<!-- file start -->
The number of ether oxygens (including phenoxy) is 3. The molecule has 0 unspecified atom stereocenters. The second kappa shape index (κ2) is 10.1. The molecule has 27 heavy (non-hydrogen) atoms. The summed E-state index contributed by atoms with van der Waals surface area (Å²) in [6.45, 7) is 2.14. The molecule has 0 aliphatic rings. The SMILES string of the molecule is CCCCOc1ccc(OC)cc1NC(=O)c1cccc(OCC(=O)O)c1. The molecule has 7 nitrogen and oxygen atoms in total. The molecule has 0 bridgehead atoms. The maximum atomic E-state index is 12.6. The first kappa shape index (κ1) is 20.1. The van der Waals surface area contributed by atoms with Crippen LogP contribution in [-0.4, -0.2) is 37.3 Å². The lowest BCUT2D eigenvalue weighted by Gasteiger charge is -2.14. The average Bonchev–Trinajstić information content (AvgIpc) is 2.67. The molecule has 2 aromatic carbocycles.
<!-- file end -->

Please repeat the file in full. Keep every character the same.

The number of ether oxygens (including phenoxy) is 3. The molecule has 0 unspecified atom stereocenters. The second kappa shape index (κ2) is 10.1. The molecule has 27 heavy (non-hydrogen) atoms. The summed E-state index contributed by atoms with van der Waals surface area (Å²) in [6.45, 7) is 2.14. The molecule has 0 aliphatic rings. The SMILES string of the molecule is CCCCOc1ccc(OC)cc1NC(=O)c1cccc(OCC(=O)O)c1. The molecule has 7 nitrogen and oxygen atoms in total. The molecule has 0 bridgehead atoms. The maximum atomic E-state index is 12.6. The first kappa shape index (κ1) is 20.1. The van der Waals surface area contributed by atoms with Crippen LogP contribution in [-0.4, -0.2) is 37.3 Å². The lowest BCUT2D eigenvalue weighted by Gasteiger charge is -2.14. The average Bonchev–Trinajstić information content (AvgIpc) is 2.67. The molecule has 2 aromatic carbocycles.